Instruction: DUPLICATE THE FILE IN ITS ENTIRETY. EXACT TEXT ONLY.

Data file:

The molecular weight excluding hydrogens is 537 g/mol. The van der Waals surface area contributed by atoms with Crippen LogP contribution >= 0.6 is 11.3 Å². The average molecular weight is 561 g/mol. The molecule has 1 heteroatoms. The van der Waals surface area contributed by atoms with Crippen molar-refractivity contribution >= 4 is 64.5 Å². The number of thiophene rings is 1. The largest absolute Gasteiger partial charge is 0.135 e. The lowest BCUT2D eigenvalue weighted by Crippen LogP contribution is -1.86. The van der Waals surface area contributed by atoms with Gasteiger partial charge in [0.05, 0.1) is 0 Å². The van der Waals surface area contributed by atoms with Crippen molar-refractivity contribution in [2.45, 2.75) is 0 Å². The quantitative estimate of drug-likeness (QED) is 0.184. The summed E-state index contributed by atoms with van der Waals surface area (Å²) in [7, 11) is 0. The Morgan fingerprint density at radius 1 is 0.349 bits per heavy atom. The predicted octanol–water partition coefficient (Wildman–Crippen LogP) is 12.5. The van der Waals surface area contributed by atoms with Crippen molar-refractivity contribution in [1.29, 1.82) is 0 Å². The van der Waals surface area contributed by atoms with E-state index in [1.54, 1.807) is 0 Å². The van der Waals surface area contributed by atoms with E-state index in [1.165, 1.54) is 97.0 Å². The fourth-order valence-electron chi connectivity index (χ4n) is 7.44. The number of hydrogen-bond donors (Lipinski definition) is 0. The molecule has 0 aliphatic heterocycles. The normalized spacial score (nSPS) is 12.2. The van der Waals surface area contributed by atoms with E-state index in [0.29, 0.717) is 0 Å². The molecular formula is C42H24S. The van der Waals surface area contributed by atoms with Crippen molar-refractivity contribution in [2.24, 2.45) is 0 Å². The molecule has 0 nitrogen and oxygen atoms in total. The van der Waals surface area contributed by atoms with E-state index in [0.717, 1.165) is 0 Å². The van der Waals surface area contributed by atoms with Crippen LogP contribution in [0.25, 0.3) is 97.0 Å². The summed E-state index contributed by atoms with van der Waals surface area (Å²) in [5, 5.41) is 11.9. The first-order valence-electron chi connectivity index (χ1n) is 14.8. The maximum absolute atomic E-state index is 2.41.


The molecular weight excluding hydrogens is 537 g/mol. The van der Waals surface area contributed by atoms with Crippen LogP contribution >= 0.6 is 11.3 Å². The average molecular weight is 561 g/mol. The molecule has 1 heteroatoms. The van der Waals surface area contributed by atoms with Crippen molar-refractivity contribution >= 4 is 64.5 Å². The number of thiophene rings is 1. The largest absolute Gasteiger partial charge is 0.135 e. The lowest BCUT2D eigenvalue weighted by Crippen LogP contribution is -1.86. The van der Waals surface area contributed by atoms with Gasteiger partial charge in [0.05, 0.1) is 0 Å². The van der Waals surface area contributed by atoms with Crippen molar-refractivity contribution in [2.45, 2.75) is 0 Å². The quantitative estimate of drug-likeness (QED) is 0.184. The summed E-state index contributed by atoms with van der Waals surface area (Å²) in [7, 11) is 0. The Morgan fingerprint density at radius 1 is 0.349 bits per heavy atom. The predicted octanol–water partition coefficient (Wildman–Crippen LogP) is 12.5. The van der Waals surface area contributed by atoms with Crippen molar-refractivity contribution in [1.29, 1.82) is 0 Å². The van der Waals surface area contributed by atoms with E-state index in [1.54, 1.807) is 0 Å². The van der Waals surface area contributed by atoms with E-state index in [1.165, 1.54) is 97.0 Å². The fourth-order valence-electron chi connectivity index (χ4n) is 7.44. The number of hydrogen-bond donors (Lipinski definition) is 0. The molecule has 0 aliphatic heterocycles. The normalized spacial score (nSPS) is 12.2. The van der Waals surface area contributed by atoms with E-state index in [0.29, 0.717) is 0 Å². The molecular formula is C42H24S. The van der Waals surface area contributed by atoms with Crippen molar-refractivity contribution in [2.24, 2.45) is 0 Å². The molecule has 0 nitrogen and oxygen atoms in total. The van der Waals surface area contributed by atoms with E-state index in [0.717, 1.165) is 0 Å². The van der Waals surface area contributed by atoms with Crippen LogP contribution in [0.25, 0.3) is 97.0 Å². The summed E-state index contributed by atoms with van der Waals surface area (Å²) in [5, 5.41) is 11.9. The first-order valence-electron chi connectivity index (χ1n) is 14.8. The maximum absolute atomic E-state index is 2.41.